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David Horowitz: An examined & exemplary life that has been worth living — A book review by Miguel A. Faria, MD

Mortality and Faith: Reflections on a Journey through Time (2019) by conservative writer and patriot, David Horowitz, is the sequel to one of my favorite autobiographical books, Radical Son: A Generational Odyssey (1997), a personal and political odyssey that transformed him from a left-wing radical to an intellectual leader of the conservative movement. Horowitz’s life reminds me of another great author and lesser-known writer and patriot, the Cuban communist-turned-freedom fighter, Guillermo Cabrera Infante, (Mea Cuba). They have significant parallels but fortune smiled on Horowitz more than she did on Cabrera Infante. Be that as it may, I have been hoping and waiting for Horowitz’s sequel for years — and it’s finally here! It is another great piece of literature!

Mortality and Faith: Reflections on a Journey through Time is, like Radical Son, eloquently written with even more passion and introspection. Horowitz’s brilliant turn of phrases and words selected for precision in the nuances of language remain. Brilliance, clarity, and forceful language stand out as part of his eloquent prose.

David Horowitz

In another masterpiece, Radicals — Portraits of a Destructive Passion (2012), Horowitz made astute observations about how the mind of radicals work. In Mortality and Faith, as he reaches his 80th birthday, Horowitz analyzes his own mind, the fateful decisions he has taken, his life, and his mortality. He also examines the trials and tribulations that we all will face as we approach the twilight of our lives — the ravages of disease and aging, which he faces with courage and with the loving assistance of his beautiful and devoted wife April.

The book also recounts human-interest stories of David’s immediate family of whom he is so proud, although none of them could be called ideological or even political. Two of his children, Jonathan and Benjamin, became very successful in their respective careers: Jonathan in the music world; Ben in business enterprises, even being featured on the cover of Fortune magazine in 2014. David is intensely proud of all four of his children and his stepson, Jon. David writes proudly of his entrepreneurial son Ben, who has climbed the top of the ladder of the business world, wrote a book on business highly celebrated by the likes of Rupert Murdoch, and heads a $4.3 billion company. Praising his son, David seems to regret not only his revolutionary path to the left, but also taking his political road on the right as a conservative. Seemingly with regrets, David writes, “Reading his book made me marvel at the differences between him and his old man. For I was driven — one might say obsessively — by a mission that blinded me to many things at the periphery of my sight.” But it was Horowitz’s mission to preserve liberty and combat evil, that allowed his children to attain success in the music world, in free market capitalism, and in the case of his deceased daughter Sarah in altruism and religion, and in the case of Anne in her independent path to pursue happiness.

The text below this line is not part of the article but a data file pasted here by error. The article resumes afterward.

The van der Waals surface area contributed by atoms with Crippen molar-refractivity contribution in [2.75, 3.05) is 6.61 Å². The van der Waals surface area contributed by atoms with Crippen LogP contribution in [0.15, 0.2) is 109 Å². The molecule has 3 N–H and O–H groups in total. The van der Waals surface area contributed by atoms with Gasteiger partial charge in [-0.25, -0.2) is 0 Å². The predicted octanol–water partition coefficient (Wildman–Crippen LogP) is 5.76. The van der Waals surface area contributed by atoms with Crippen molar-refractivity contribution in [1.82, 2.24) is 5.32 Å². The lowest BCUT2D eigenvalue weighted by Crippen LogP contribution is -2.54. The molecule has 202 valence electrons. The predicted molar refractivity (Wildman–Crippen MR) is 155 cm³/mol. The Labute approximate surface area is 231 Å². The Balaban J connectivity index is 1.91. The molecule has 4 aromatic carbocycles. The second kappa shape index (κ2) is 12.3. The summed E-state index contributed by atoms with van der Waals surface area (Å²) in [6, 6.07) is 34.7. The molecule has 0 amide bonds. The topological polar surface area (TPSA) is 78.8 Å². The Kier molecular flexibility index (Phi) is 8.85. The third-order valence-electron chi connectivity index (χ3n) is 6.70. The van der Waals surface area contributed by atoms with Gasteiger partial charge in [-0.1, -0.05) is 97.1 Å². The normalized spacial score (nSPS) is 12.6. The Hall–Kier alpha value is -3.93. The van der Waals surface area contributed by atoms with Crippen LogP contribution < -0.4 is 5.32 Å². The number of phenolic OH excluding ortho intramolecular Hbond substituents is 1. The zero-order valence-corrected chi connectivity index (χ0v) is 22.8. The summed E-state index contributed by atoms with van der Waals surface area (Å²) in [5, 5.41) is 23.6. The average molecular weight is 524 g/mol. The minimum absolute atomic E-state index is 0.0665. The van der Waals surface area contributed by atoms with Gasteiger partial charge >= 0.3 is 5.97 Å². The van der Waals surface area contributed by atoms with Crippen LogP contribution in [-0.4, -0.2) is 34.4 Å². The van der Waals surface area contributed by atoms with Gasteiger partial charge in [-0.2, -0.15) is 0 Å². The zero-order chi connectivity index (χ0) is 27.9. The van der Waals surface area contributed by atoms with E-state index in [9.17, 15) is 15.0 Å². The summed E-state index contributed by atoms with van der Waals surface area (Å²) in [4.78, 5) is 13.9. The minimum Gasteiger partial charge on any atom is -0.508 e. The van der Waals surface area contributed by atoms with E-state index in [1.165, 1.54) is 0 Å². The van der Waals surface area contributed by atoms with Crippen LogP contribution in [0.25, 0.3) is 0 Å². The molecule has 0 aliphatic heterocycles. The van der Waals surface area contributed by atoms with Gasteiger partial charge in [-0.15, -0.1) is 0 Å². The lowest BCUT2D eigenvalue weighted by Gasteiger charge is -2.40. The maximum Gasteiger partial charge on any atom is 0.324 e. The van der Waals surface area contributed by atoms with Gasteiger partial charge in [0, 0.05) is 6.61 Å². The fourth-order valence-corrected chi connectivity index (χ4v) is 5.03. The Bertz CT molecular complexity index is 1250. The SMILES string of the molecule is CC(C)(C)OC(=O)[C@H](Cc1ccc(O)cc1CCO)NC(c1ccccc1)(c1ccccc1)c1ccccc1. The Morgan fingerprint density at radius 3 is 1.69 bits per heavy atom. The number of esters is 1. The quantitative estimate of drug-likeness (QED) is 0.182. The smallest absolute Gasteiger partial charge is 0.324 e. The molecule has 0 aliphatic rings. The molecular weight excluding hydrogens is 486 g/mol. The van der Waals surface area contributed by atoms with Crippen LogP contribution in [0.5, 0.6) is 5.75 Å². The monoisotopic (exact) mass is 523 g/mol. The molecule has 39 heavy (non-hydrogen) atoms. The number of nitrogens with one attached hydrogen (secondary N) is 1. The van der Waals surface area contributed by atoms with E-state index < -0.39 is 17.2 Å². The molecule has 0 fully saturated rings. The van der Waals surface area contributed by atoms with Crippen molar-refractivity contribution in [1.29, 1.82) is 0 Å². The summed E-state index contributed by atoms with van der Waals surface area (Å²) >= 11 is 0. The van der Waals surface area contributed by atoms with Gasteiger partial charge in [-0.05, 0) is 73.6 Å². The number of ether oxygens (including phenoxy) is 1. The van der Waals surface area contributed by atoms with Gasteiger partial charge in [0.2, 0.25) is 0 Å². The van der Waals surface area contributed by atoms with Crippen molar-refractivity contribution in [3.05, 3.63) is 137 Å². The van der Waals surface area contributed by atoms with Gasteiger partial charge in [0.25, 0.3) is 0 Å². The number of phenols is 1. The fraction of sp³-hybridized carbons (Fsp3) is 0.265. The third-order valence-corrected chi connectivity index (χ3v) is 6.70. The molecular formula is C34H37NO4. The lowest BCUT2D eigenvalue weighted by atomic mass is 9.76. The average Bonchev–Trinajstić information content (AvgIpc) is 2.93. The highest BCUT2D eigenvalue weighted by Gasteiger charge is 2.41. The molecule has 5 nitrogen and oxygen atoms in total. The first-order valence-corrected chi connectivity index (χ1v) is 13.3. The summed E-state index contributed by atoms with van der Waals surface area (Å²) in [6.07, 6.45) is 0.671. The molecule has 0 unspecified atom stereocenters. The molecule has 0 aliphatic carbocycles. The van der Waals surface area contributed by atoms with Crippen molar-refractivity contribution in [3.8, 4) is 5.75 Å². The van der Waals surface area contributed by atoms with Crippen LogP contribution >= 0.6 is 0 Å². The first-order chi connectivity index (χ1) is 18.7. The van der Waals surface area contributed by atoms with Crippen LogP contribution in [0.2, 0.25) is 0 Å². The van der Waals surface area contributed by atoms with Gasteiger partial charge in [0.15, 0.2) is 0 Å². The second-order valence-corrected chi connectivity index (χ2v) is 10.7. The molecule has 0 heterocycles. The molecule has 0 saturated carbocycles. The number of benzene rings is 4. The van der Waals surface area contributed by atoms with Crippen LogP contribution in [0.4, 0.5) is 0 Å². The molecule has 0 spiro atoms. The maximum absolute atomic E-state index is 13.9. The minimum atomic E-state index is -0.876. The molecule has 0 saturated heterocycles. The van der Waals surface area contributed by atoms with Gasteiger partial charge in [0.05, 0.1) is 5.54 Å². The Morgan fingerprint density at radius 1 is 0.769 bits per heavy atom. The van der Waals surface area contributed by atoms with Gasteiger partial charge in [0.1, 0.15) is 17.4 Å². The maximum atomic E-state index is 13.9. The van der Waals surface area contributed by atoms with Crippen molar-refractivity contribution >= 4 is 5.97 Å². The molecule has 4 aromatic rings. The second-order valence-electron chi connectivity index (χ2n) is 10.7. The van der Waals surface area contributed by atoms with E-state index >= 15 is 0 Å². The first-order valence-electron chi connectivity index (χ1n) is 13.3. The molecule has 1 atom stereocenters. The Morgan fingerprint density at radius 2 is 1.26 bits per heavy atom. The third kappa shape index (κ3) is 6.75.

An important message in this book is that we should get off the turntable of life, when we act and do things almost without thinking about the good things in life — i.e., families, children, vacations, or just plain contemplation. We take life for granted. Once in a while we need to get off the turntable and savor life and recollect the moments — the good moments that will soon be gone and cannot be retraced! When death knocks at one’s door there are no second chances.

avid Horowitz But Horowitz (photo, left) should be well satisfied. He has examined and found a life in which he remained true to himself, despite the untoward repercussions that he expected and received. He savored and contemplated life — the good moments as well as the bad. All in all, Horowitz lived (and lives) a good life worth living, fighting for liberty and conservative principles that are worth fighting for. Horowitz has given powerful blows to liberalism (socialism) and boosted the conservative movement — bolstering the values that made this great nation a largely benevolent superpower.

I recommend Mortality and Faith: Reflections on a Journey through Time to all conservatives as well as liberals, and particularly to “independents” and fence sitters — to all Americans who should be analyzing their own minds and their own lives by asking themselves what they should be doing not only to preserve this nation from the looming storm of radicalism — a radicalism pursued relentlessly by the left, the Democrat Party, and their allies in the mainstream liberal media — but also examining their own personal lives. Horowitz shows them the way with this insightful sequel to Radical Son — at this very crucial moment in history when destructive socialism is at the very doorstep of America and when many are unable to get off the turntable to savor life.

Reviewed by Dr. Miguel Faria

Miguel A. Faria, M.D. is an Associate Editor in Chief in socioeconomics, politics, medicine, and world affairs of Surgical Neurology International (SNI). He is the author of the upcoming book, America, Guns, and Freedom: A Journey Into Politics and the Public Health & Gun Control Movements (2019).

This book review may be cited as: Faria MA. David Horowitz: An examined & exemplary life that has been worth living — A book review by Miguel A. Faria, M.D., June 12, 2019. Available from:

Copyright ©2019 Miguel A. Faria, Jr., M.D.

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